Over the eastern grounding line of the 90°E lake, the airborne laser altimeter data and the ERS-1 ice surface altimetry (Figure 3a) both indicate a 14-m-deep and 10-km-wide trough in the ice surface coincident with the limit of the bright basal reflector in the ice-penetrating radar and the eastern limit of the flat featureless texture in the MODIS imagery. The ice surface trough at the upstream lake margin (Figure 2) is similar in size and shape to the 5-m-deep and 5-km-wide trough along the upstream margin of Lake Vostok (Figure 4) [Studinger et al., 2003a]. Based on the grounding line trough and the bright horizontal reflector coincident with the flat featureless ice surface, we interpret this structure as a large (∼2000 km2) subglacial lake, aligned approximately north-south along 90°E. This 90°E lake, similar in area to the state of Rhode Island, is second only Lake Vostok in surface area for a subglacial lake. The closed contour along the eastern edge of the Sovetskaya lake from the ERS-1 data is associated with an 8 m deep grounding line trough resolved by the ICESat altimetry. The estimated surface area of the Sovetskaya lake is ∼1600 km2.
3. Identification of the Tilted Ceilings: Implications for Circulation
 Based on the gradient of the ERS-1 ice surface (Figure 2), the primary ice flow over the 90°E lake is from Ridge B in a generally westerly orientation although a southwesterly component is evident at the southern end of the lake. The ERS-1 ice surface over the 90°E lake [Liu et al., 2001] slopes up 30 m to the north from 3660 m in south to 3690 m in north. In an east-west orientation, the ice surface slopes up 15 m from 3665 m at the eastern shoreline to 3680 m at the western shoreline (Figure 3a). The ice surface gradient indicates the ice flow over the Sovetskaya lake is from southeast to northwest and the ice surface slopes 20 m down to the north from 3670 m in the south to 3650 m in the north. A bedrock ridge bisects the Sovetskaya lake producing a relatively complex lake morphology evidenced in the MODIS imagery and the ice surface elevation.
 Using the ice thickness measurements along the ice-penetrating radar profile and the ice surface elevation, we can estimate the ice thickness over the lake assuming the ice sheet is in hydrostatic equilibrium and the lake water is fresh. To test the method, we predicted the ice thickness along the 7 km flight line. The standard deviation between the observed and predicted ice thickness is 9 m, which is below the ∼15 m resolution of the radar data (Figure 3b). Along this profile the observed ice thickness is 3980 m at the eastern ground line and the estimated ice thickness is 4032 m at the western shoreline. The estimated ice thickness along a north-south profile over the lake changes from 3900 m in the south to 4156 m in the north. Over the Sovetskaya lake the 20 m change in surface elevation observed in the ERS-1 ice surface (Figure 2) requires a 200 m thinning of the ice sheet from the observed 4200 m in the south [Robin et al., 1970] to an estimated ice thickness of 4000 m in the north.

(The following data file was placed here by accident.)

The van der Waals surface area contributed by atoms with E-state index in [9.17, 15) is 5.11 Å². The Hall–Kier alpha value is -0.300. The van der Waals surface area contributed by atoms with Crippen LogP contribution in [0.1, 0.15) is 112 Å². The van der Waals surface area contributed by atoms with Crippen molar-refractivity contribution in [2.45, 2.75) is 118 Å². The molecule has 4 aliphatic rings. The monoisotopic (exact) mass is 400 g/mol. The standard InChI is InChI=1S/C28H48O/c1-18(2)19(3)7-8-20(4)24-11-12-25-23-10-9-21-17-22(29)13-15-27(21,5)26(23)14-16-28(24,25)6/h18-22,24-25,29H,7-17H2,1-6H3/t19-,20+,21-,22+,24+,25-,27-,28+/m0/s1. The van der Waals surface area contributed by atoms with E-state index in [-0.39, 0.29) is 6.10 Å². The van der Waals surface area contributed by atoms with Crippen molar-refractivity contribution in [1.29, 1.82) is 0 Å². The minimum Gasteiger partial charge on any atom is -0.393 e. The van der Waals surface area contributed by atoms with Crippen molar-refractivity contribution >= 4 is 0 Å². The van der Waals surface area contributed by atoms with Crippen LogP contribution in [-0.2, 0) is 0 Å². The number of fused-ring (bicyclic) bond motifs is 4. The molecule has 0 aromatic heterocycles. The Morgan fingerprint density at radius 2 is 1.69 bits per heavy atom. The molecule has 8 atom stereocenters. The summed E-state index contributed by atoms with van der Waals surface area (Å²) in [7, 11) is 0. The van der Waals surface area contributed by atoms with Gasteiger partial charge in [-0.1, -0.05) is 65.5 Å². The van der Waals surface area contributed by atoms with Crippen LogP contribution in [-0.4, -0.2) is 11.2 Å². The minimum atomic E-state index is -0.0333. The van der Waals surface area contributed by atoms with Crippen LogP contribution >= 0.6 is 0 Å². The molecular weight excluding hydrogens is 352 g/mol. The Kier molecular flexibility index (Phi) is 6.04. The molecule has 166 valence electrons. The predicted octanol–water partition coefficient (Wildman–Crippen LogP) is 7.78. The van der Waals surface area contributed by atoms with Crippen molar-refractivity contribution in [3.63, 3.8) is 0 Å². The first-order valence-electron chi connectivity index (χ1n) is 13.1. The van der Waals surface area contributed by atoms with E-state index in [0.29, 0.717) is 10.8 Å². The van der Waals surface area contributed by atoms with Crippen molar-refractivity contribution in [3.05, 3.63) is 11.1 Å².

Melting and freezing have been documented in both Lake Vostok and Lake Concordia based on accretion ice reflectors [Bell et al., 2002], basal ice chemistry [Jouzel et al., 1999] and ice thicknesses [Tikku et al., 2004, 2005]. Above both the 90°E and Sovetskaya lakes, the overlying ice sheet forms a tilted ceiling similar to the ice sheet above Vostok. The tilted ceilings will introduce lake circulation as well as melting and freezing of the ice sheet [Mayer et al., 2003; Wüest and Carmack, 2000]. Over the 90°E lake, the ice thickness increases rapidly adjacent to the eastern shoreline and a weak basal reflector (Figure 3b, 32 km) indicates that accretion of lake water as ice may occur along the grounding line as the lake dynamically interacts with the overlying ice sheet.
4. Depth Estimate: Support for Tectonic Origin of Lakes